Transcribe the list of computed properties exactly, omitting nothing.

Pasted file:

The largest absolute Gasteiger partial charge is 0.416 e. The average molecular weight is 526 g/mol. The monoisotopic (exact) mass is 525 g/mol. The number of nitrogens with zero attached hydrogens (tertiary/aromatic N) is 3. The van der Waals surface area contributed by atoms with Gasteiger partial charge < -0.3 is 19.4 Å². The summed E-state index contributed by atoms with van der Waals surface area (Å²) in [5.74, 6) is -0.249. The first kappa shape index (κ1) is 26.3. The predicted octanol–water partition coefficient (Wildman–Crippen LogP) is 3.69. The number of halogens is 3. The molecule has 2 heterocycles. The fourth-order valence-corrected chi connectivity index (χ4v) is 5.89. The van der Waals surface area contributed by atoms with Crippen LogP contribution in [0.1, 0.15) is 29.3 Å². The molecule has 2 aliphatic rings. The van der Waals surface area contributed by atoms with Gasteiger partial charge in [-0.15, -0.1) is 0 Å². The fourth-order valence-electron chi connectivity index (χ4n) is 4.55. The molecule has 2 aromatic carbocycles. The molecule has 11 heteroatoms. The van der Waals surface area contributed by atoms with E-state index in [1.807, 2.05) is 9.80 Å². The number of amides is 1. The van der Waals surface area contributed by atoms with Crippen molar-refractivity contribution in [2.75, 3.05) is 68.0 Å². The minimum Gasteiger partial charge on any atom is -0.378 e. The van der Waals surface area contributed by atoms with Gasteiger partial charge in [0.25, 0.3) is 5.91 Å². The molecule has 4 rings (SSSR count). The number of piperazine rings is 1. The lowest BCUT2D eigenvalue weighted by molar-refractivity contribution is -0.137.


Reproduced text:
The largest absolute Gasteiger partial charge is 0.416 e. The average molecular weight is 526 g/mol. The monoisotopic (exact) mass is 525 g/mol. The number of nitrogens with zero attached hydrogens (tertiary/aromatic N) is 3. The van der Waals surface area contributed by atoms with Gasteiger partial charge < -0.3 is 19.4 Å². The summed E-state index contributed by atoms with van der Waals surface area (Å²) in [5.74, 6) is -0.249. The first kappa shape index (κ1) is 26.3. The predicted octanol–water partition coefficient (Wildman–Crippen LogP) is 3.69. The number of halogens is 3. The molecule has 2 heterocycles. The fourth-order valence-corrected chi connectivity index (χ4v) is 5.89. The van der Waals surface area contributed by atoms with Crippen LogP contribution in [0.1, 0.15) is 29.3 Å². The molecule has 2 aliphatic rings. The van der Waals surface area contributed by atoms with Gasteiger partial charge in [-0.15, -0.1) is 0 Å². The fourth-order valence-electron chi connectivity index (χ4n) is 4.55. The molecule has 2 aromatic carbocycles. The molecule has 11 heteroatoms. The van der Waals surface area contributed by atoms with E-state index in [1.807, 2.05) is 9.80 Å². The number of amides is 1. The van der Waals surface area contributed by atoms with Crippen molar-refractivity contribution in [2.75, 3.05) is 68.0 Å². The minimum Gasteiger partial charge on any atom is -0.378 e. The van der Waals surface area contributed by atoms with Gasteiger partial charge in [0.25, 0.3) is 5.91 Å². The molecule has 4 rings (SSSR count). The number of piperazine rings is 1. The lowest BCUT2D eigenvalue weighted by molar-refractivity contribution is -0.137.